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The Story Behind The Gut-Wrenching The Next Fifty Years Episode Of Beverly Hills, 90210

The following article includes instances of gun violence. 

When "Beverly Hills, 90210" premiered in 1990, it was initially a fish-out-of-water series, with Minnesota transplants Brenda (Shannen Doherty) and Brandon Walsh (Jason Priestley) adjusting to life at the ritzy West Beverly High School. The series' willingness to take on subjects like addiction and teen pregnancy (not to mention a magnetic ensemble cast of nascent heartthrobs) made the show a pop culture sensation, even when it was enveloped in behind-the-scenes "90210" drama.

Over its ten-season run from 1990 to 2000, "Beverly Hills, 90210" created the stepping stones for a deluge of soapy teen dramas that would come in its wake. It also broke the "very special episode" floodgates, allowing for serious subject matter to be a common fixture of most episodes instead of the occasional outlier. One such episode was "The Next Fifty Years," a tearjerker that aired in the middle of Season 2 in 1991 and addressed the scourge of gun violence. Here's how "The Next Fifty Years" came to fruition.

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One 90210 writer wanted to put a microscope to the country's gun laws

Long before school shootings plot lines began inundating teen programs like "One Tree Hill" and the "Degrassi" episode "Time Stands Still," "Beverly Hills, 90210" explored gun-related deaths with "The Next Fifty Years." In the episode, David Silver's (Brian Austin Green) nerdy childhood friend Scott Scanlon (Douglas Emerson) accidentally kills himself after he finds his father's gun. In addition to gun violence, the episode taps into evergreen themes like popularity, friendships, and self-esteem.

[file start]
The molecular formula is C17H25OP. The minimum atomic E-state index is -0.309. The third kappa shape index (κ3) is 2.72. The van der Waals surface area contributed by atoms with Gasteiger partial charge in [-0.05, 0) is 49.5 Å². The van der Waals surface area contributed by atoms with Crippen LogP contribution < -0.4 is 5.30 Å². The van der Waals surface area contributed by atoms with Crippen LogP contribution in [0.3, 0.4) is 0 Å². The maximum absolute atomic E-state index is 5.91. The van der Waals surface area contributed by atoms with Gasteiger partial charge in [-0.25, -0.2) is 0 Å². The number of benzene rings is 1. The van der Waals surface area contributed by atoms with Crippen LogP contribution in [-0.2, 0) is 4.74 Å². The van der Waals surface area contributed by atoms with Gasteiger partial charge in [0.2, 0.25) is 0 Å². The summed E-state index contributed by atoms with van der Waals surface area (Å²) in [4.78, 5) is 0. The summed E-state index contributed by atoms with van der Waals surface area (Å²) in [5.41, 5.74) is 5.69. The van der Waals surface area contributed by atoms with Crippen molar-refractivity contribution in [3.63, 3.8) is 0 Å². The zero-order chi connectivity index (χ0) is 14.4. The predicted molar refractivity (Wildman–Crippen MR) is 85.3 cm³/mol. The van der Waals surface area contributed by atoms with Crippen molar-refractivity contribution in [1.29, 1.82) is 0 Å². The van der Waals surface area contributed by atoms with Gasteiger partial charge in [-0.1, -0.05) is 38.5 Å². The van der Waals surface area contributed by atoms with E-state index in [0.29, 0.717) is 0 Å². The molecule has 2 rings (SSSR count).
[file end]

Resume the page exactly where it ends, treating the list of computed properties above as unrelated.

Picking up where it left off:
In an interview with Buzzfeed, "90210" co-writer and executive producer Charles Rosin explained that the show received positive ratings "because of our commitment to bring issue-oriented social drama into the mix." With "The Next Fifty Years," the show's writers saw an opportunity to bring a real-life tragedy to the fore. "I distinctly remember hearing about a 17-year-old who had been accidentally shot and killed in a hotel near Disneyland on grad night," recalled Rosin.

The executives at Fox were less than enthused about the idea and tried to talk Rosin out of it. "Thankfully," said Rosin. "The powers that be backed off once they sensed my passion and understood my motivation, which was nothing short of changing the gun laws in America, and our political culture in the process." While the episode itself isn't especially preachy about gun laws, it does end with a poignant message. "It doesn't matter what you say about somebody once they're gone," David tells Brandon. "What matters is how you treat them when they're still here."